Lead singer Jesse Leach of Killswitch Engage has gone public with his battle with mental illness, and the importance of having a language to discuss the topic. Celebrities such as Jesse Leach help raise awareness on traditionally taboo topics and empower others to identify and articulate similar experiences.
According to a recent article in Psychology Today:
It’s bad enough when we feel broken.
But when we have no way to understand and describe our pain and suffering, we can feel not only torn apart by our struggles but also lost and helpless. Worse, when people minimize or trivialize our experience we can become hopeless, convinced we’ll never find empathy or peace.
Such was the experience of Jesse Leach, the frontman of Killswitch Engage. Leach struggled with anxiety and depression throughout his life, but was not able to articulate his experience until he was an adult. Further, he felt that the people in his life did not understand the severity of his mental illness, and thus trivialized his pain. The result was that he suffered alone, driving him to consider suicide as the only means of escape. But Leach eventually found his voice and understood his mental illness, and connected with a community who empathized and aided him in his ongoing recovery. And now Leach is encouraging others to reach out and understand their struggles and find their language of mental illness.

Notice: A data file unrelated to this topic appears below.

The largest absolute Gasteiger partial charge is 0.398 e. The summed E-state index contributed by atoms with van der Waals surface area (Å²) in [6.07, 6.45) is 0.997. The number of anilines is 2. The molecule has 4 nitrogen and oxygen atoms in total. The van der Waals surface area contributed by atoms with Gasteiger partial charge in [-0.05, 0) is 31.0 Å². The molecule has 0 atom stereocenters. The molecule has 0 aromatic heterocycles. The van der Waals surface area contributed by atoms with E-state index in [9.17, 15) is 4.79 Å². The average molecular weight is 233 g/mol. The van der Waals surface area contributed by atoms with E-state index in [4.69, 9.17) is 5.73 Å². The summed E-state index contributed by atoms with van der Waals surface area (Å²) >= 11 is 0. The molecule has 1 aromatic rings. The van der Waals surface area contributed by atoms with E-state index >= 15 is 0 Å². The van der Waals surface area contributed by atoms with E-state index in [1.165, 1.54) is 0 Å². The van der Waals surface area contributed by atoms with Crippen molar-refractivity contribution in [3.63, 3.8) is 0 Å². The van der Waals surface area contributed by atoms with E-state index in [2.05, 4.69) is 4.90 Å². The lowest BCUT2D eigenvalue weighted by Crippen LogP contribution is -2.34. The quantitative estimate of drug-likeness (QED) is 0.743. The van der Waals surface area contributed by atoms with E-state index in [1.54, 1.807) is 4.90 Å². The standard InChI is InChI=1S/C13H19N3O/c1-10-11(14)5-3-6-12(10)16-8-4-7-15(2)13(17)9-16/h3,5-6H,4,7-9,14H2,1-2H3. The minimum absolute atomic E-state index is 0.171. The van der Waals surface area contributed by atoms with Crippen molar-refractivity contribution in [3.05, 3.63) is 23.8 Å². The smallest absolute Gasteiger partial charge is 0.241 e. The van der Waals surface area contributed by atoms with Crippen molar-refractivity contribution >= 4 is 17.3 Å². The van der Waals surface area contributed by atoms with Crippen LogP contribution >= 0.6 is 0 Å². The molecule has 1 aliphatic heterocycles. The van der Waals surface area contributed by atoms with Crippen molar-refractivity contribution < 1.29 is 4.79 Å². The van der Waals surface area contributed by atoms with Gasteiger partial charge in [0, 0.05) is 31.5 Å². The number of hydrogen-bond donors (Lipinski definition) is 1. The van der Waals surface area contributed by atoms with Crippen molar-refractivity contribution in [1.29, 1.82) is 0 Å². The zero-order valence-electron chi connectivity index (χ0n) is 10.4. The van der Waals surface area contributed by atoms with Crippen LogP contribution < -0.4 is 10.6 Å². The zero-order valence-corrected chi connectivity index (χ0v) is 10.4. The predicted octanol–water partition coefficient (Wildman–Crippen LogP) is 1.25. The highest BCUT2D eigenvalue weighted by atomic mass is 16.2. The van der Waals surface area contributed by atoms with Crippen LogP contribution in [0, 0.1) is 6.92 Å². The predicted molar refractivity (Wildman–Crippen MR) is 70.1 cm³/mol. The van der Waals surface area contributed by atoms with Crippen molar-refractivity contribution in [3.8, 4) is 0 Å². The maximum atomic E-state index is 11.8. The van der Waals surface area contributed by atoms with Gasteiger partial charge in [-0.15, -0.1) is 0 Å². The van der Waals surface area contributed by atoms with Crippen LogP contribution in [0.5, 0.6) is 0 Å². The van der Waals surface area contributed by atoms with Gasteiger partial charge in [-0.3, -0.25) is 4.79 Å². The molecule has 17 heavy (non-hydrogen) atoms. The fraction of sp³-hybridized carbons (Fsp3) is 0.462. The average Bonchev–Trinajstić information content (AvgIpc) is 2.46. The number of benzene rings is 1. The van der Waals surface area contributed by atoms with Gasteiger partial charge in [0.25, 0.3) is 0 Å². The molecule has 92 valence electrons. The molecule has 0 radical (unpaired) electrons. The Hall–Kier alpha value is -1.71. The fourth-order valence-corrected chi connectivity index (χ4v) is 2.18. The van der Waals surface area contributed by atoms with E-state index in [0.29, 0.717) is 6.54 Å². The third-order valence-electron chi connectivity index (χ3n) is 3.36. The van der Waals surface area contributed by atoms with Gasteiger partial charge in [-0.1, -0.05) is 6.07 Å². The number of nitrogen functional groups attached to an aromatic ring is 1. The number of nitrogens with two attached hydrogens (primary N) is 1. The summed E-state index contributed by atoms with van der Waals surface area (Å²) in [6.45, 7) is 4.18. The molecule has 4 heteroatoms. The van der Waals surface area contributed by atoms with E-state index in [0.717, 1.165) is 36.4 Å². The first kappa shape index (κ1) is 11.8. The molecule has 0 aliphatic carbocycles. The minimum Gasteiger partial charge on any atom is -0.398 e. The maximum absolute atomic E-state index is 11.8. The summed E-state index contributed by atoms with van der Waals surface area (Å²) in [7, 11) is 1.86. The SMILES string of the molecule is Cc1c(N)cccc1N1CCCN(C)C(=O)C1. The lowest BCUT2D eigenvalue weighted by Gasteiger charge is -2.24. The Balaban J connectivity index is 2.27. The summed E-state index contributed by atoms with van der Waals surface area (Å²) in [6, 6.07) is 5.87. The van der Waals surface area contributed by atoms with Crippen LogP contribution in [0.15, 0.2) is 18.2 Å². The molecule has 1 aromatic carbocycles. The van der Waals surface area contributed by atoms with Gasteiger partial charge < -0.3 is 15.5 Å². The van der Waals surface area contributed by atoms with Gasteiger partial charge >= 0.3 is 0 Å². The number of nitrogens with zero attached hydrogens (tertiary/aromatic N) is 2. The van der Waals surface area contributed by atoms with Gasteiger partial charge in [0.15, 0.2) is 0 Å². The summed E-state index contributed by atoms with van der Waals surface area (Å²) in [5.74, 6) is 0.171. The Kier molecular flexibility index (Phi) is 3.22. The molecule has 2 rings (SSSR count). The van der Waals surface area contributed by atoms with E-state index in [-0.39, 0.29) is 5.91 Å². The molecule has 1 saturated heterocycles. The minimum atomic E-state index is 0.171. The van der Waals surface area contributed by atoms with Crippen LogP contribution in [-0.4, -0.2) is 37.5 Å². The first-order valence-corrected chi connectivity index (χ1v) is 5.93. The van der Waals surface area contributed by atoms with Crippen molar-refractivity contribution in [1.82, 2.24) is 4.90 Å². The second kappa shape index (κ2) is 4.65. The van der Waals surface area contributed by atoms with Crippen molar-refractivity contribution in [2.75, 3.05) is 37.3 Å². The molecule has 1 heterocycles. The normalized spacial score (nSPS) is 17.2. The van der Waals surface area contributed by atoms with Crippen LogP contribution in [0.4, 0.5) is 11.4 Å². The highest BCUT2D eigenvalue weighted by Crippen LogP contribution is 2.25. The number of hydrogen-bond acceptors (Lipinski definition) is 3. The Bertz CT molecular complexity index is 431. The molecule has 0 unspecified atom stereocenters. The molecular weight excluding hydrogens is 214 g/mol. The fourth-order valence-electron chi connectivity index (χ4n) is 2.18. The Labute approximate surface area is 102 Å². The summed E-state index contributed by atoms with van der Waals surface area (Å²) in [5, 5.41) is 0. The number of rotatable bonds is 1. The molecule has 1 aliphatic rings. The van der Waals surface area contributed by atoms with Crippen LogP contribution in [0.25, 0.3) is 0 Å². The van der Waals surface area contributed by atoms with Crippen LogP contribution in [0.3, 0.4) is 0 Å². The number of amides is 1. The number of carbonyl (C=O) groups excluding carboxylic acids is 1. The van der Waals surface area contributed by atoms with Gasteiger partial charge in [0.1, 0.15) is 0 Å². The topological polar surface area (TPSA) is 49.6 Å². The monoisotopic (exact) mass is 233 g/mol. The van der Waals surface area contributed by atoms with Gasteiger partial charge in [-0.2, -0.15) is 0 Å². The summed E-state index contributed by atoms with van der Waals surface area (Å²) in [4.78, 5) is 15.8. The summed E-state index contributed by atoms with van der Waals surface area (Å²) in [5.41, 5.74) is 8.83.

Leach’s first experience with mental illness was witnessing his grandfather’s struggle with bipolar disorder. In retrospect, he was struck by the discrepancy between the severity of his grandfather’s condition with the relatively causal way it was described by his family.
“My grandfather was bipolar and we didn’t talk about it. It was just, ‘For the next four weeks—he’s in bed.’ And we’d walk in and he’d be watching I Love Lucy and just staring at the screen looking like he was lobotomized,” Leach told me. “And on the flip side he was out waterskiing with my grandmother’s dress on, the life of the party, passing out Snickers to all of the kids or taking us fishing at five in the morning, just manic. It wasn’t ‘Grandpa’s sick,’ it was just ‘That’s how he is.’ So we never had a language for it. And I look back and realize he had a mental illness.”
To continue reading this article on Psychology Today, click here.
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